Diffusivity of chloride and sulphate ions into mortar cubes made using ordinary portland and Portland pozzolana cements
Mutitu, Daniel Karanja
MetadataShow full item record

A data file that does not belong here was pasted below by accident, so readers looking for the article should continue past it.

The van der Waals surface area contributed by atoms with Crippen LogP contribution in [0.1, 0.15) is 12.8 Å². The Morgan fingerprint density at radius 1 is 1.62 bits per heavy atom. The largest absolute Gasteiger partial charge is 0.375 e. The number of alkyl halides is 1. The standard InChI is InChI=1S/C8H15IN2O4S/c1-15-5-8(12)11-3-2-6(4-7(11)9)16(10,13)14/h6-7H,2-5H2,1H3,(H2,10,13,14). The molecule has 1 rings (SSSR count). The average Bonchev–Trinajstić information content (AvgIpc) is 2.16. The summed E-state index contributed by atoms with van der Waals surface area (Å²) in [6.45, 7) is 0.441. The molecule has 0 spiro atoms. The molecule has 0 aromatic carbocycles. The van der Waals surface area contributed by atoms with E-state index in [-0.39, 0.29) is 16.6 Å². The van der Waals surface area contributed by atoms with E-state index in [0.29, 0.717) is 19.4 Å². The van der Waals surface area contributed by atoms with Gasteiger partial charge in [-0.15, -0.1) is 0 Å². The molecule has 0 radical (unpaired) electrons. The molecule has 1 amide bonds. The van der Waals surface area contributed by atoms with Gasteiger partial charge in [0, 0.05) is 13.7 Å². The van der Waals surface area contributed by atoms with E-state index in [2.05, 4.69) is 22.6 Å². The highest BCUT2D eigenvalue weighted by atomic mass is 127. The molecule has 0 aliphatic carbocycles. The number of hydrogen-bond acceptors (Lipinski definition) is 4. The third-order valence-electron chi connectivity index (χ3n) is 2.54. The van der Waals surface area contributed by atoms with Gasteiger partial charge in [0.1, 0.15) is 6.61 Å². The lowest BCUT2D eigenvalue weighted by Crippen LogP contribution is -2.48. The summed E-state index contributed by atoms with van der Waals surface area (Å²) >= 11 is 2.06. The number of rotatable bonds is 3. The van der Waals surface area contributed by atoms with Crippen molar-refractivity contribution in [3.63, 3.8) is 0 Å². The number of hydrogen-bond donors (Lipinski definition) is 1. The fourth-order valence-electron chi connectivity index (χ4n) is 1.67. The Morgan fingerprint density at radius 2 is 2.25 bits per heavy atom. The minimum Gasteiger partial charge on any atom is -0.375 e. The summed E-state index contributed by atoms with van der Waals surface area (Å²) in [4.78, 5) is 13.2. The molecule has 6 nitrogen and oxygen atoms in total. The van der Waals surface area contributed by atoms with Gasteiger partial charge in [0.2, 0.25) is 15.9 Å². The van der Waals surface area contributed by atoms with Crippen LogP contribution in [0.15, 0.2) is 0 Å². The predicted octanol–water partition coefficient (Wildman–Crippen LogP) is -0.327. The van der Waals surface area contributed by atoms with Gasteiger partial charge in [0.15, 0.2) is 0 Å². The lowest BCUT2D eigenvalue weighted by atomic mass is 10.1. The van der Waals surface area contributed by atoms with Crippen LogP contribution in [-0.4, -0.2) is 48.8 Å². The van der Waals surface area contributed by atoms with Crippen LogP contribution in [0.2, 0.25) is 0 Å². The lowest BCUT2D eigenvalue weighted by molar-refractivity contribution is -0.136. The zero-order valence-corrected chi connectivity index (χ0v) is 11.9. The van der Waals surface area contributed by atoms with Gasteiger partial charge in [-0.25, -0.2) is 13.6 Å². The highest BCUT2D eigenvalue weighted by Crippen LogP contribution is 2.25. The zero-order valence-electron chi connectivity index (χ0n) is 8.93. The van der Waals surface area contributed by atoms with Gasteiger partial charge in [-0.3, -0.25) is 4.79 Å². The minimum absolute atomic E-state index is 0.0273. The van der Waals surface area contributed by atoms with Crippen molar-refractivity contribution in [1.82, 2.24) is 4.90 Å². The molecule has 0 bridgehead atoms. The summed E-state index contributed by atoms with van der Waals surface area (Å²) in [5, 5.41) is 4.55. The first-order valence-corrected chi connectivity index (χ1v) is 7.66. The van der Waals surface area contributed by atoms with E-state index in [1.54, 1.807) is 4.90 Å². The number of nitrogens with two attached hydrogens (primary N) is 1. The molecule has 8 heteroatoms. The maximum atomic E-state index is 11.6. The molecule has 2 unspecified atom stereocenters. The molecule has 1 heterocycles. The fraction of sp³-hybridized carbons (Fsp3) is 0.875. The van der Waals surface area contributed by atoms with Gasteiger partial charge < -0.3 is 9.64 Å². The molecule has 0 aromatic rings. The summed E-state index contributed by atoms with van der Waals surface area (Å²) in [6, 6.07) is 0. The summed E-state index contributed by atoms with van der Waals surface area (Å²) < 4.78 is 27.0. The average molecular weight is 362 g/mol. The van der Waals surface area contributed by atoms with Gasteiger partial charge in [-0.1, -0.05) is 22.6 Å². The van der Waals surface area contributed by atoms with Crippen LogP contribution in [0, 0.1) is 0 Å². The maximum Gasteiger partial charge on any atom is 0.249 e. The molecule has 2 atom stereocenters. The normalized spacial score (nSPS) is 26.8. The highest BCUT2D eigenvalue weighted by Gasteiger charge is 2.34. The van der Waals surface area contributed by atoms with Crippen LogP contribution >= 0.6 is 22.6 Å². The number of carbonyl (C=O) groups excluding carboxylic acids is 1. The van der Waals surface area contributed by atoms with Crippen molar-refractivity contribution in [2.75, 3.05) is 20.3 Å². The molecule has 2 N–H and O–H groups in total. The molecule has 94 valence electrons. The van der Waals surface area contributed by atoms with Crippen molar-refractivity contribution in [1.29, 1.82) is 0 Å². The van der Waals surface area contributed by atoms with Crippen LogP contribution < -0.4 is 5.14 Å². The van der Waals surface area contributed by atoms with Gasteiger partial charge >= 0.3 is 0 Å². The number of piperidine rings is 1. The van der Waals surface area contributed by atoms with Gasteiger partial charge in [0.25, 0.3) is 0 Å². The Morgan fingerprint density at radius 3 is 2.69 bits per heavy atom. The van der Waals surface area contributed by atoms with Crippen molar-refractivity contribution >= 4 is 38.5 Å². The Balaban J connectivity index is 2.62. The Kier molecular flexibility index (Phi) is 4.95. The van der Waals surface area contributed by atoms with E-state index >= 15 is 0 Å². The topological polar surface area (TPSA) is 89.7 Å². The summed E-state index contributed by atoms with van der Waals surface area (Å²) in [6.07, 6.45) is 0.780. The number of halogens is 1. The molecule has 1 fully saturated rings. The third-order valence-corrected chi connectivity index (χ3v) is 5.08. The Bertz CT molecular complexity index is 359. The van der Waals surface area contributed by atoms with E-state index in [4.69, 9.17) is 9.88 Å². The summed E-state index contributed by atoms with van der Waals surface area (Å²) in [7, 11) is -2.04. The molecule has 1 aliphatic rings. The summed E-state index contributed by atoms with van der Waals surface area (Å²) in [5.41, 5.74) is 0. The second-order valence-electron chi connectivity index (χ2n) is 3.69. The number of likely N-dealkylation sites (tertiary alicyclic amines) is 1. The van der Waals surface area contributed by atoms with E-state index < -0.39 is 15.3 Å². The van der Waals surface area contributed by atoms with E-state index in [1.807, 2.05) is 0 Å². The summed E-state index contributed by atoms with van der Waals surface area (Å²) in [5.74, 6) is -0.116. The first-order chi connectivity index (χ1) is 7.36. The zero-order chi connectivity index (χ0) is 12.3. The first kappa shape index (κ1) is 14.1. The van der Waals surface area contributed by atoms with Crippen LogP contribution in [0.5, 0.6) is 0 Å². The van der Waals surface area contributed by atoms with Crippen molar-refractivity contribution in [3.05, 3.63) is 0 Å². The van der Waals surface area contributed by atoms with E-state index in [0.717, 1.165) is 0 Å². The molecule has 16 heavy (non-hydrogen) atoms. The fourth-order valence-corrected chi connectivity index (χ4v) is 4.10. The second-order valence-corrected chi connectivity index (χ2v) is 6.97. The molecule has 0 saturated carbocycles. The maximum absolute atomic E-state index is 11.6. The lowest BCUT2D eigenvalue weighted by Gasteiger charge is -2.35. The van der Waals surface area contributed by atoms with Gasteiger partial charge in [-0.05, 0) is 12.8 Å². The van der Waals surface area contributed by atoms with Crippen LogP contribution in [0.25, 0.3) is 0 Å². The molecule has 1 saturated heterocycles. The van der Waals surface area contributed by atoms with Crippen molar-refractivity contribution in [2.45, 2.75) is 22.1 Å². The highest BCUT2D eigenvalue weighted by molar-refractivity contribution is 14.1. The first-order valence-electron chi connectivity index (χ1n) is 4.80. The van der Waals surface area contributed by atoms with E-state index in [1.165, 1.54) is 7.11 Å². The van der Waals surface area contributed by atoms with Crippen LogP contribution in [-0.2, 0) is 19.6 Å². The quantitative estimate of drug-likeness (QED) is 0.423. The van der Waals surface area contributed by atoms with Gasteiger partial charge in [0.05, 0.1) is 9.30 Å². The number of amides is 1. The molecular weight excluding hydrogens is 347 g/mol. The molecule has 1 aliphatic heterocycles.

Cement is subject to degradation by aggressive media found in the environment. Durability tests are therefore necessary for any cementitious material in a given aggressive environment. This study investigated chloride and sulphate diffusivity in mortar made from selected Kenyan cements. The test cements included three brands of Ordinary Portland Cements (OPC) and three brands of Portland Pozzolana Cements (PPC). The test cements were used to make mortar prisms at different water / cement ratios (w/c) of 0.55, 0.60 and 0.70. Compressive strength was determined at the 7th and 28th day of curing. A laboratory method on electrically induced ion transport through concrete was first developed in United States of America in the late 1970‘s. Laboratory determined migration diffusion coefficient, Dmig. obtained through this method were converted to Apparent diffusion coefficient, Dapp. These laboratory determined Dapp, values showed significant correlation with the Dapp values obtained through the natural exposure of the same aggressive media. This method takes a shorter time than the natural method of ion transport. In Kenya, a majority of cementitious structures are exposed to marine, industrial or sewerage effluents. These media contain significant levels of Cl- and SO42-. The ingress of these aggressive ions exposes the cementitious structures/buildings to great risk of failure with time. There is need therefore to subject Kenyan Portland cements to aggressive ions to test their durability. The objectives in this research were to investigate the ingress of Cl- and SO42-, their diffusion coefficients and their effect separately on compressive strength development in the OPC and PPC mortars. In this research, mortars were subjected to laboratory prepared 3.5 % by mass of NaCl solution and 3.5 % by mass of Na2SO4 solution under accelerated ion migration test method for a period of thirty six (36) hours using a 12V DC power source. The compressive strength before subjecting to aggressive media was found to increase with curing duration as well as on decreasing w/c ratio. Compressive strength for these mortars at all w/c ratios was found to increase after the ingress of the ions. Per cent gain in compressive strength with Cl- across all OPC test cements was in the range 11.374 % to 25.162 % for w/c 0.55 and 0.70 respectively. Per cent gain in compressive strength with Cl- across all PPC test cements was in the range 9.145 % to 18.874 % for w/c 0.55 and 0.70 respectively. Per cent gain in compressive strength with SO42- across all OPC test cements was in the range 7.150 % to 17.393 % for w/c ratio 0.55 and 0.70 respectively. Per cent gain in compressive strength with SO42- across all PPC test cements was in the range 4.773 % to 11.381 % for w/c 0.55 to 0.70 respectively. These results indicate that, when Cl- and SO42- separately ingress into a cementitious structure without exceeding deterioration inducing-limit levels, they are compressive strength accelerators. After subjecting the mortar cubes to the aggressive media, they were sliced into ten millimetres (10 mm) width slice, along the 100 mm length of the mortar. The cores from the slices were then analyzed for Cl- and SO42- contents. From these results, Dapp was approximated from solutions to Fick‘s 2nd law using the error function. Across all OPC test cements Cl- Dapp for mortar of w/c 0.55, 0.60 and 0.70 were in the range 4.1704 x 10-10 m2/s to 4.9017 x 10-10 m2/s. Across all PPC test cements Cl- Dapp for mortar of w/c 0.55, 0.60 and 0.70 was in the range 3.6207 x 10-10 m2/s to 4.6971 x 10-10 m2/s. Across all OPC test cements SO42- Dapp for mortar of w/c 0.50, 0.60 and 0.70 was in the range 6.3845 x 10-11 m2/s to 9.7434 x 10-11 m2/s. Across all PPC test cements SO42- Dapp for mortar of w/c 0.55, 0.60 and 0.70 was in the range 5.6260 x 10-11 m2/s to 7.1951 x 10-11 m2/s. It would therefore be recommended that in areas prone to Cl- and SO42- media, PPC with a lower w/c ratio be used for construction, as it might show better protection against concrete / mortar properties deterioration and resistance against Cl- and SO42- ingress compared to OPC.